“I know of people who are bedridden. I’m not saying I’m not grateful.” I smirk at her. “You know I’m a lot more grateful now, than I ever was. I see the greatness in my life, the potential, options, beauty, goodness.”
I look down, play with the black tassel of the zipper on my bag. “I fight it. I don’t think I’ve accepted it, how it affects me, controls me, every day.”
My therapist smiles softly. “How do you fight against it?”
“Struggle to be awake, to focus, to get rid of a chronic illness, one of many. It’s like I’m filled with lead in a world of people filled with helium. And I’m sitting here berating myself as if I’m only being lazy.”
“And how would you be if it didn’t affect you?”
I shrug. “Without ME? I’d have energy. Suddenly not be affected by it at all. Be able to focus and be part of my life. I actually like life now. I want to be here for it. Instead I’m sleeping it away.”
“What do you think you’d have to do in order to stop allowing ME to affect you?”, my therapist asks.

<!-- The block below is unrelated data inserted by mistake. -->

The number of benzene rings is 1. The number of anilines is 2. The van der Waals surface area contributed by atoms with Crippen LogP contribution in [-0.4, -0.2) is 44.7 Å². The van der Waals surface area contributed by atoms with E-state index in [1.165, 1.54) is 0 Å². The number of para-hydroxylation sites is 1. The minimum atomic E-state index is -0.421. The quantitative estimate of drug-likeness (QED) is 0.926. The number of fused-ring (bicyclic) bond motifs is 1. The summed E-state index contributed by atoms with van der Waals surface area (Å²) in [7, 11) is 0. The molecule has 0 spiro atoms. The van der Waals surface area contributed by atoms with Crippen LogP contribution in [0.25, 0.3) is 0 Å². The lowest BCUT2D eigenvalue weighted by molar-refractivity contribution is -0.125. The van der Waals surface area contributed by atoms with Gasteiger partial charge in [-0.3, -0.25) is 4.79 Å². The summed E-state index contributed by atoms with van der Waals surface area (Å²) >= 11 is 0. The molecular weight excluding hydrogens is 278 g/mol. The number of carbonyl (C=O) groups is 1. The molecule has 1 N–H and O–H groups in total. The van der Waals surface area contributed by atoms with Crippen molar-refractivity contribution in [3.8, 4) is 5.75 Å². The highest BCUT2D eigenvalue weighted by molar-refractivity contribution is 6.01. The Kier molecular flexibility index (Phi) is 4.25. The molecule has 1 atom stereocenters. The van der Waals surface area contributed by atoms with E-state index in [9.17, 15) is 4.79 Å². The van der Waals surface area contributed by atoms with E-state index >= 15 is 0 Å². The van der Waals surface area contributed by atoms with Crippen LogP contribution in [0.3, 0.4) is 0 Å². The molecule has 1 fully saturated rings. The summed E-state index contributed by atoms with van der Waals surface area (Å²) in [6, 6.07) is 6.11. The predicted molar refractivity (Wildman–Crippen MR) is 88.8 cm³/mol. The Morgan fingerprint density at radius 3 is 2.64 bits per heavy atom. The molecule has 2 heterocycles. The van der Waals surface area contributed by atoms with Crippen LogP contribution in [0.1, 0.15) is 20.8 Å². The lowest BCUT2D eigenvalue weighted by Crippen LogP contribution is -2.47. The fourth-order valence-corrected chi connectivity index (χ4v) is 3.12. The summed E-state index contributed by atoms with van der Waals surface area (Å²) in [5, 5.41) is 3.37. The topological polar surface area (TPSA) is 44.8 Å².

My laugh is short and without humor. “Be God.”
She laughs and smiles. “You’ve got it.”
“There are only two things you need to know about God.” She holds up a finger. “One, there is a God.” A second finger. “Two, you aren’t God.”
“You’re experiencing a lull, yes. But it’s normal.” She responds to my concern. “Life does this. Humans do this. It’s like going to college. At first, you’re excited, you’ve got your eye on the prize – your degree, your desired job. Freshman year is a breeze. But then it gets hard. The homework. The papers get harder. The professors, the lack of sleep.” She looks at me, kind, clever, and all-knowing as ever. “You’re somewhere in your sophomore/junior year. Keeping going.”
“Right,” I agree, nodding my head as I think it through, “life is always going to be hard.”
I brighten a bit, a troubling issue illuminated. “You’re right. I’m doing everything I need to be. I’m taking care of my responsibilities and striving to do better at being kind to myself, accepting myself for who I am. I’m finding ways to enjoy my life. I eat some froyo and deal with the minor migraine later that night. Then the next day I go back to eating the way my SIBO having self can deal with, without regretting or getting down on myself for indulging. I’m still trying and in many ways succeeding.”
I smile to myself. Take a deep breath in, let it out.
“My depression and anxiety are just taking me through a detour. I’m still on the right path.”